The following is a guest blog post by Renee Galente Stackhouse. Renee is the founder and trial lawyer at Stackhouse, APC, where she focuses on plaintiff’s personal injury and military defense in San Diego. She is the immediate past President of California Women Lawyers, President of the CWL Foundation, Chair of the CLA SSF Section, and sits on the Board of the San Diego County Bar Association.
You would be surprised how easy it is to find public information on the Internet. Or maybe you wouldn’t, given the many stories of jobs lost and cases jeopardized by social media posts. Using Google and social media searches on parties and witnesses can be very helpful to your case, but make sure you don’t overstep. Continue reading
Breath testing is the most widely used method of determining whether someone is above the legal limit for operating a motor vehicle after consuming alcohol. But its scientific basis has been questioned. This list provides defense counsel with several ways to challenge breath test evidence. Continue reading
The following is a guest blog post by Garrick Byers, known as the Statute Decoder because of his facility in interpreting statutes and rules. He is the chairperson of the California Public Defenders Association’s (CPDA’s) Ethics Committee, and is a former CPDA president. He is a criminal law specialist and a frequent speaker and writer on criminal law topics, including ethics. He was a public defender for 33 years and is currently in private practice, handling criminal law appeals, writs, motions, and case consultations.
The new California Rules of Professional Conduct, effective November 1, 2018, use the format and much of the substance of the ABA Model Rules. Here are three of the most important changes for prosecution and defense counsel. Continue reading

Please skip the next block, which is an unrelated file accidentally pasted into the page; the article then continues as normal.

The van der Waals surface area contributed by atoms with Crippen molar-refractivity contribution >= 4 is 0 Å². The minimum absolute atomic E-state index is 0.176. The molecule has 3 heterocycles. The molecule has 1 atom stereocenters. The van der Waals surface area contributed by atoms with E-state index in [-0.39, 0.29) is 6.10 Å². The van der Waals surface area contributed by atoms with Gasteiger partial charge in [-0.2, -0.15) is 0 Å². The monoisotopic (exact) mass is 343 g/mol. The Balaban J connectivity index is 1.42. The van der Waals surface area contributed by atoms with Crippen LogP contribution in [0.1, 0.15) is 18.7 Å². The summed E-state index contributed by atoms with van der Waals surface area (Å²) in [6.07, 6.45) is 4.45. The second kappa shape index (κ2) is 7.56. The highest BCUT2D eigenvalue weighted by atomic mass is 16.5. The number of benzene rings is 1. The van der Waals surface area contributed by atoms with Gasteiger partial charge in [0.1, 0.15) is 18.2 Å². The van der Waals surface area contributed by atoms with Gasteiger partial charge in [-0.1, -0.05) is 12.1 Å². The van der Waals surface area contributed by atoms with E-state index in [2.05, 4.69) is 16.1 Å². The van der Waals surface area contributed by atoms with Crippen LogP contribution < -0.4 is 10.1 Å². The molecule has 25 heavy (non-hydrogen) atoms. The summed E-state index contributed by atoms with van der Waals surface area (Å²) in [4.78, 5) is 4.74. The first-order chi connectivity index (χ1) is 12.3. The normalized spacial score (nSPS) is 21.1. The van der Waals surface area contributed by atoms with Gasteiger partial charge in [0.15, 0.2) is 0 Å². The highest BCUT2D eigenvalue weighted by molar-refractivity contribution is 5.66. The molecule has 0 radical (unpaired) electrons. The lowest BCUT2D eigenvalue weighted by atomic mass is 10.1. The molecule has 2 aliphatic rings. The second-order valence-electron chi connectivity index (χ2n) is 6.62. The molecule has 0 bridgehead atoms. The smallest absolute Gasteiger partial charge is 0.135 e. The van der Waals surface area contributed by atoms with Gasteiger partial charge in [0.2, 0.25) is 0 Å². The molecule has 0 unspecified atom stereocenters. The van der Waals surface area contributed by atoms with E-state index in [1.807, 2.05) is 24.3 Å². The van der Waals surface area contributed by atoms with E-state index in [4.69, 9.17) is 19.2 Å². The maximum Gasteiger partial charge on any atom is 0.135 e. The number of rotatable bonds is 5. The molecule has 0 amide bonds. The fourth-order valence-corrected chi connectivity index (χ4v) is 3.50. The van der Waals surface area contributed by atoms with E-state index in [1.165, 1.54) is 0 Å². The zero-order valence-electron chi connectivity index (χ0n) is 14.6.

Unfortunately, elder abuse is a much more rampant problem than we’d like to admit. In fact, studies show that approximately 10 percent of Americans aged 60 or over have experienced some form of elder abuse.
For attorneys with older or at-risk clients, it’s important to keep in mind the different protective orders available and to select the most appropriate order to ensure your client’s ongoing safety and welfare.
Defense counsel should remember one basic rule when consulted by a client during a criminal investigation: Tell the client not to speak about the case with anyone. This means no talking to the police, probation department, girlfriend, boyfriend, mother, father, sheriff’s deputy, cellmate, news media, bail agent, or best friend.
When cross-examining a witness, almost always begin and end with your strongest questions. Except in a couple of situations. Continue reading
Some lawyers decide at the beginning of a case that they’ll never be able to understand what the expert is talking about, and they make no effort to do so. Bad plan! Regardless of the expert’s skill, it’s the lawyer’s responsibility to make sure that his or her expertise is presented to the trier of fact in an admissible and persuasive way. To do that, the lawyer needs to understand the expert’s testimony and field of expertise. Here are four ways to educate yourself fast. Continue reading
A question to a witness is objectionable on the ground that it’s compound if it joins two or more questions with the disjunctive “or” or the conjunctive “and.” But it may not always make sense to object. Here’s a look at the dangers of compound questions and how to handle them. Continue reading
Leading questions are the main tool of the cross-examiner—they tell a witness how to answer by suggesting an answer. See Evid C §764. But you should also know when using leading questions on cross-examination isn’t the best technique. Continue reading
Exceptions to the attorney-client privilege in California are set out in Evid C §§956–962. Of particular interest since the FBI’s raid on the office of President Trump’s personal attorney Michael Cohen has been the crime-fraud exception to the privilege. Under this exception, there’s no attorney-client privilege “if the services of the lawyer were sought or obtained to enable or aid anyone to commit or plan to commit a crime or a fraud.” Evid C §956. Let’s break that down into three keys points to know. Continue reading